Date: 16th December 2019 at 11:58am
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Veteran manager has said that he would take the job, despite him labelling it a ‘crisis management’ position.

The Gunners are still looking for a replacement for sacked boss Unai Emery, with interim chief Freddie Ljungberg having failed to generate a response from the players.

Allardyce hasn’t really been mentioned for the post, but he’s thrown his hat in the ring anyway: “Would I take Arsenal? Of course you’d take Arsenal,” he said on talkSPORT.

“I’m never going to be in the frame though, Alan, don’t worry about that. I’m not fashionable enough for Arsenal. The way it’s been portrayed with me as a manager wouldn’t be associated with Arsenal as a football club.

“This time of the year, when you’re asked to step in, it’s crisis management.”

Does Allardyce bizarrely have a point here?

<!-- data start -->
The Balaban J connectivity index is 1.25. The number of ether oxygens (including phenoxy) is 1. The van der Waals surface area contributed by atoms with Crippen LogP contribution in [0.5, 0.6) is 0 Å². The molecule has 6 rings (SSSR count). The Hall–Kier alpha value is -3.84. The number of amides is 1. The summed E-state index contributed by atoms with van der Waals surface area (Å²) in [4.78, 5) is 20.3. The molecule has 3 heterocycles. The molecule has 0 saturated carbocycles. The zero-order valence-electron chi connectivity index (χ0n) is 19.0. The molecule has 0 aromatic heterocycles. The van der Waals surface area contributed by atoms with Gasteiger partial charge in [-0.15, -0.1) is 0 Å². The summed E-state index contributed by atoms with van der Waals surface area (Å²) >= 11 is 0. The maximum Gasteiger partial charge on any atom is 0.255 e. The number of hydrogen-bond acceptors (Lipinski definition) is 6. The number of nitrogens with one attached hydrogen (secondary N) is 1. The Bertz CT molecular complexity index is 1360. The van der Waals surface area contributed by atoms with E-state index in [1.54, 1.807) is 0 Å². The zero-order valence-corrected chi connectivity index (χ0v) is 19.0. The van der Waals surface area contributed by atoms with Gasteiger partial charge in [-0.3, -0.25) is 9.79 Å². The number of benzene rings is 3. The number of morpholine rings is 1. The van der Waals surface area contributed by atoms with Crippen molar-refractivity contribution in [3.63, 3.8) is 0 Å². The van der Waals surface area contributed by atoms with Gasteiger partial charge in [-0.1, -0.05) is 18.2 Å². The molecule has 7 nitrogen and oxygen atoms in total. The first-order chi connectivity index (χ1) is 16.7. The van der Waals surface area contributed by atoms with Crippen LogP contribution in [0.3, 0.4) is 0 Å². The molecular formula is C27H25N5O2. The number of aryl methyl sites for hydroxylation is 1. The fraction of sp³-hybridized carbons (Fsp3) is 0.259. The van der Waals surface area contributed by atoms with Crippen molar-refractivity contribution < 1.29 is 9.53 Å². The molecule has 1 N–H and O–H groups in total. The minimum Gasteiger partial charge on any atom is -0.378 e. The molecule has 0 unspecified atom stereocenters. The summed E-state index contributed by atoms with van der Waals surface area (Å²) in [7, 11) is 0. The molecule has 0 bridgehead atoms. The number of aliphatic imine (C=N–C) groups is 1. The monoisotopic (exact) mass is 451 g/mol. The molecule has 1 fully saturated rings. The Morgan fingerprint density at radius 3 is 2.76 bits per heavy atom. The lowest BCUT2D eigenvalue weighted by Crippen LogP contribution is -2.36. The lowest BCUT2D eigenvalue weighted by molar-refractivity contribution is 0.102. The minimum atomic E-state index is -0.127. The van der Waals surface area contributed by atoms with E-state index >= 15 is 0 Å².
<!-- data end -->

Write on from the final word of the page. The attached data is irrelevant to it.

Honestly, there’s not a lot to disagree with here. He’s right that he won’t be considered for the Arsenal job, and that’s probably because of both the clubs that he’s managed in his career and the style of football he’s employed.

The Gunners are a massive club, and so they won’t want to go for a stop-gap manager like Allardyce. He’s done a good job pretty much everywhere he’s been, though, and he’d certainly shore Arsenal up defensively. Yet he won’t be considered.

Allardyce is also right that it’s a crisis management job at the Emirates these days. The club is in turmoil, and they risk falling down the rabbit hole and never returning to their former glory.

It’s not that Allardyce would necessarily prevent that, but is Mikel Arteta really a much better candidate than the former England boss? Maybe in the long-term, but certainly not as a short-term fix.